Home | News    Monday 31 January 2005

Dubai - Sudanese pavilion captures essence of the vast nation

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Dubai, UAE, Jan 31, 2005 (Gulf News) - The best of Sudan can be found in its pavilion at Global Village.

Items on offer range from exotic natural honey to investment opportunities.

"We’re open for business," said Mubarak Abdul Basheet, an investment manager with the Ministry of Finance for the Blue Nile state, one of Sudan’s 26 semi-autonomous regions.

This south-eastern state is currently promoting investment opportunities and is peaceful.

"The fertile Blue Nile has been stable, compared to the western regions [Darfur], where there’s a raging conflict that’s been causing famine. This is a shame. since Sudan has enough resources to feed its own people," Basheet said.

Spread over an area of 38,000 square kilometres, the state has 8 million cattle and sheep, which far outnumber the state’s 700,000 inhabitants.

"Our Dindir National Protected Wildlife Sanctuary is also now attracting an increasing number of eco-tourists," said Basheet.

Mubarak Abu Bakr, from Sudan’s agricultural state of Southern Kurdufan, said rare safari animals now enjoy better protection as people realise they could make more money from eco-tourism than by culling animals for their ivory, hide or bones.

The history of both Sudan and Egypt are closely intertwined because of the Nile. Abdul Ghaful, who owns a stall in the pavilion, explained: "One little-known fact of ancient history is that our country’s Northern State is where the Pharaonic communities started."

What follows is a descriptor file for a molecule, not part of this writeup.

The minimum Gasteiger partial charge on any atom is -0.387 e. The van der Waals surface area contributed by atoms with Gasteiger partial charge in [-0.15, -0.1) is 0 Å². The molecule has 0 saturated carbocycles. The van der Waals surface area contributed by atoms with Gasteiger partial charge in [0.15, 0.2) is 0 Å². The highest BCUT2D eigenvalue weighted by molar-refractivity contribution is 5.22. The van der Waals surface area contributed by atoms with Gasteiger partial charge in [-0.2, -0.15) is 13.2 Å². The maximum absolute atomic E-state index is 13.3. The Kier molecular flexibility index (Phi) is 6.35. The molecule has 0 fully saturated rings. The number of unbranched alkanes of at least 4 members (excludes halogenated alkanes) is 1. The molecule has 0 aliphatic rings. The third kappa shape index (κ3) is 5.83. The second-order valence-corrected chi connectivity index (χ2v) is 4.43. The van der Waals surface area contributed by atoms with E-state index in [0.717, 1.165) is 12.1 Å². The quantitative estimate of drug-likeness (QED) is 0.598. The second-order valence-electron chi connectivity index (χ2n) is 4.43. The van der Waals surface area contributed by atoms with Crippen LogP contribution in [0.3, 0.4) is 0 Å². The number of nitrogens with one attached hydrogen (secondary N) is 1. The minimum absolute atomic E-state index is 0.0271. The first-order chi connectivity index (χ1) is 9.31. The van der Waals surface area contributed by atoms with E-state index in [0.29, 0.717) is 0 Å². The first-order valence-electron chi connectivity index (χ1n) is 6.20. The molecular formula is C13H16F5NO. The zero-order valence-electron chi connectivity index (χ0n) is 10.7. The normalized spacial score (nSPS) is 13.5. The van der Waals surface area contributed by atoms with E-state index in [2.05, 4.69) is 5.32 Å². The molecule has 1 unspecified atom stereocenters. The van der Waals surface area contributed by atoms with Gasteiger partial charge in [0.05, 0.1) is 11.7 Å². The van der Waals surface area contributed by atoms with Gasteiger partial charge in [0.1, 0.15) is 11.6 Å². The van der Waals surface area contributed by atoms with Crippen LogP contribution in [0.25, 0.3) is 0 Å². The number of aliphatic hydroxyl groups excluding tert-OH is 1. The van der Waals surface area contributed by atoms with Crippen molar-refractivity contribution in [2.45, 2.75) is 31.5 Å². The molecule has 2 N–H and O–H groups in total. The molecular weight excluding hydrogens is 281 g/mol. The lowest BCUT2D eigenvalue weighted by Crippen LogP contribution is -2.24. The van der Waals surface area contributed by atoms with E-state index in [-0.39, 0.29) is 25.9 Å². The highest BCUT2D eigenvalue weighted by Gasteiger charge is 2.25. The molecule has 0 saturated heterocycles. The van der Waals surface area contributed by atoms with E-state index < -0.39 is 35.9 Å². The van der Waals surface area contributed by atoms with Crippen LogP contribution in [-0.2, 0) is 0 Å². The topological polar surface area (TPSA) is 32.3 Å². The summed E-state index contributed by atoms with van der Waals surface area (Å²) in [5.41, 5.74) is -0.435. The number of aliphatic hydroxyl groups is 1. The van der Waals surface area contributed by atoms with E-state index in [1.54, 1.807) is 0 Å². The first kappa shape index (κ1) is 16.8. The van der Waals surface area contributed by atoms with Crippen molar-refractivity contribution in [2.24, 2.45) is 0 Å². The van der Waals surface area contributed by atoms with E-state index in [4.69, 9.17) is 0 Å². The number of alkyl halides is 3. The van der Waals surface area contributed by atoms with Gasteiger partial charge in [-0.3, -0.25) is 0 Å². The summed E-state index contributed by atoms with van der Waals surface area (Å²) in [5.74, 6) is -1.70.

"The sights, sounds and the smell of the pavilion all refresh my memory of familiar things at home," said Moneim Mohammad, who has been working in Dubai for eight years who visited his country’s pavilion with friends.

"This coffee is as authentic as you can get," said the 30-year-old salesman from Khartoum after sipping from his cup of Jabana, the Sudanese brew.

Also found in the pavilion are different kinds of nuts, hibiscus tea and sugar, among the country’s main agricultural products.

Sudan, a big exporter of sun flower oil, also produces pulses, cereals and wheat but mostly for local consumption, said Ebrahim M., a representative of the Sudanese embassy.

Elfaki Hashim, Sudan’s ambassador to the UAE, and Noor Al Huda, economic adviser at the embassy, opened their country’s national pavilion, alongside Ebrahim Abdul Rahim, the managing director of Global Village.

Elyaz Mohammad, insurance manager for Sudan Air, which has a stall in the pavilion, said they serve members of the 100,000 Sudanese citizens living in the UAE.

Among Sudan’s best products, however, is its natural honey, a favourite of Gulf nationals.

"Honey is considered one of the best foods. It is the only food that does not spoil, even for thousands of years, as can be seen in honey discovered inside the pyramids," said Musab Moosa, a 20-year-old salesman.

Sudanese honey costs from Dh60 to Dh135 per kg.

Ishraga A’taip, a honey trader from Umm Durman, in eastern Sudan, said she hopes to sell about 500kg of honey at Global Village.

"Honey is good for you health and longevity."

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